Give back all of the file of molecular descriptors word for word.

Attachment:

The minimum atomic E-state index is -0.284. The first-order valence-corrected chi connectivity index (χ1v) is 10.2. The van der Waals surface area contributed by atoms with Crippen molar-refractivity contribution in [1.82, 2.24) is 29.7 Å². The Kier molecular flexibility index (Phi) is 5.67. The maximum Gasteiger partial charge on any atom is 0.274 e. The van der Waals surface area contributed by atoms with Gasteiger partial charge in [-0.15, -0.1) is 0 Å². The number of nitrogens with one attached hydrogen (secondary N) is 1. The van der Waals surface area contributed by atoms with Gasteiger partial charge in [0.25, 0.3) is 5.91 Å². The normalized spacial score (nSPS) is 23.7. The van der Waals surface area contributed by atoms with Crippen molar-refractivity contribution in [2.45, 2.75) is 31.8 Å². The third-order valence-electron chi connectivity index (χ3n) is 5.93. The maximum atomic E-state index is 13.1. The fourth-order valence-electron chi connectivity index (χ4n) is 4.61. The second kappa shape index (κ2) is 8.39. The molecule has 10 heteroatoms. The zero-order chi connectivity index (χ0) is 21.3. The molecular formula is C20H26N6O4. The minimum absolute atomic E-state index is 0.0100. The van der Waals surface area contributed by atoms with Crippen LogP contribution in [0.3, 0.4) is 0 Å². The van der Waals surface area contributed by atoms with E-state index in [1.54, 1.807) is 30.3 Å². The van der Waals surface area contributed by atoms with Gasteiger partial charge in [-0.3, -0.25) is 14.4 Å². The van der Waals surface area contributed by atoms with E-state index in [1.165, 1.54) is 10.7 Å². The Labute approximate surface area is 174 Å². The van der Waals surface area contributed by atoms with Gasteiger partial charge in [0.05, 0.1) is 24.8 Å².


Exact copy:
The minimum atomic E-state index is -0.284. The first-order valence-corrected chi connectivity index (χ1v) is 10.2. The van der Waals surface area contributed by atoms with Crippen molar-refractivity contribution in [1.82, 2.24) is 29.7 Å². The Kier molecular flexibility index (Phi) is 5.67. The maximum Gasteiger partial charge on any atom is 0.274 e. The van der Waals surface area contributed by atoms with Gasteiger partial charge in [-0.15, -0.1) is 0 Å². The number of nitrogens with one attached hydrogen (secondary N) is 1. The van der Waals surface area contributed by atoms with Gasteiger partial charge in [0.25, 0.3) is 5.91 Å². The normalized spacial score (nSPS) is 23.7. The van der Waals surface area contributed by atoms with Crippen molar-refractivity contribution in [2.45, 2.75) is 31.8 Å². The third-order valence-electron chi connectivity index (χ3n) is 5.93. The maximum atomic E-state index is 13.1. The fourth-order valence-electron chi connectivity index (χ4n) is 4.61. The second kappa shape index (κ2) is 8.39. The molecule has 10 heteroatoms. The zero-order chi connectivity index (χ0) is 21.3. The molecular formula is C20H26N6O4. The minimum absolute atomic E-state index is 0.0100. The van der Waals surface area contributed by atoms with Crippen LogP contribution in [0.3, 0.4) is 0 Å². The van der Waals surface area contributed by atoms with E-state index in [1.54, 1.807) is 30.3 Å². The van der Waals surface area contributed by atoms with Gasteiger partial charge in [-0.3, -0.25) is 14.4 Å². The van der Waals surface area contributed by atoms with E-state index in [1.165, 1.54) is 10.7 Å². The Labute approximate surface area is 174 Å². The van der Waals surface area contributed by atoms with Gasteiger partial charge in [0.05, 0.1) is 24.8 Å².